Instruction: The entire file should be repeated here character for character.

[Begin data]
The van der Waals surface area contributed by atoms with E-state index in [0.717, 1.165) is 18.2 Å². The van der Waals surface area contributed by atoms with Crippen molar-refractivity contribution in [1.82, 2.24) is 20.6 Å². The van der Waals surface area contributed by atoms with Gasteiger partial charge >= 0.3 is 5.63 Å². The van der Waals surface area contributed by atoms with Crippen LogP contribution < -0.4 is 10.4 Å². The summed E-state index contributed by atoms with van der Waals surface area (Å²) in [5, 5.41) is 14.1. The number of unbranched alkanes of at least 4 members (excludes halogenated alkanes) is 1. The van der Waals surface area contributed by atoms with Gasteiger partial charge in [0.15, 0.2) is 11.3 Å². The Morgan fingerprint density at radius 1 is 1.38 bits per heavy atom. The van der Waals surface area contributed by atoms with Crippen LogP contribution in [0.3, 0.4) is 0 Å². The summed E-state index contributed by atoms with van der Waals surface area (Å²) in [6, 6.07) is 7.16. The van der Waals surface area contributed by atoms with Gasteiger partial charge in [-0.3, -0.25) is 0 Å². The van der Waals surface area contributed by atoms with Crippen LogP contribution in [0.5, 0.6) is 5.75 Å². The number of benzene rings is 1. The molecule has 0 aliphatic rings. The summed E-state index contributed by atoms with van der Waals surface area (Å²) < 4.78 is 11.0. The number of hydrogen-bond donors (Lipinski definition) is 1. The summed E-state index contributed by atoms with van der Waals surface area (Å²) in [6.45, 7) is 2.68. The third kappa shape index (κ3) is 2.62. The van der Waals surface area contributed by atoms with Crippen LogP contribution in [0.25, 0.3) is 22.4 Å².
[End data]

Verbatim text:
The van der Waals surface area contributed by atoms with E-state index in [0.717, 1.165) is 18.2 Å². The van der Waals surface area contributed by atoms with Crippen molar-refractivity contribution in [1.82, 2.24) is 20.6 Å². The van der Waals surface area contributed by atoms with Gasteiger partial charge >= 0.3 is 5.63 Å². The van der Waals surface area contributed by atoms with Crippen LogP contribution < -0.4 is 10.4 Å². The summed E-state index contributed by atoms with van der Waals surface area (Å²) in [5, 5.41) is 14.1. The number of unbranched alkanes of at least 4 members (excludes halogenated alkanes) is 1. The van der Waals surface area contributed by atoms with Gasteiger partial charge in [0.15, 0.2) is 11.3 Å². The Morgan fingerprint density at radius 1 is 1.38 bits per heavy atom. The van der Waals surface area contributed by atoms with Crippen LogP contribution in [0.3, 0.4) is 0 Å². The summed E-state index contributed by atoms with van der Waals surface area (Å²) in [6, 6.07) is 7.16. The van der Waals surface area contributed by atoms with Gasteiger partial charge in [-0.3, -0.25) is 0 Å². The van der Waals surface area contributed by atoms with Crippen LogP contribution in [0.5, 0.6) is 5.75 Å². The number of benzene rings is 1. The molecule has 0 aliphatic rings. The summed E-state index contributed by atoms with van der Waals surface area (Å²) < 4.78 is 11.0. The number of hydrogen-bond donors (Lipinski definition) is 1. The summed E-state index contributed by atoms with van der Waals surface area (Å²) in [6.45, 7) is 2.68. The third kappa shape index (κ3) is 2.62. The van der Waals surface area contributed by atoms with Crippen LogP contribution in [0.25, 0.3) is 22.4 Å².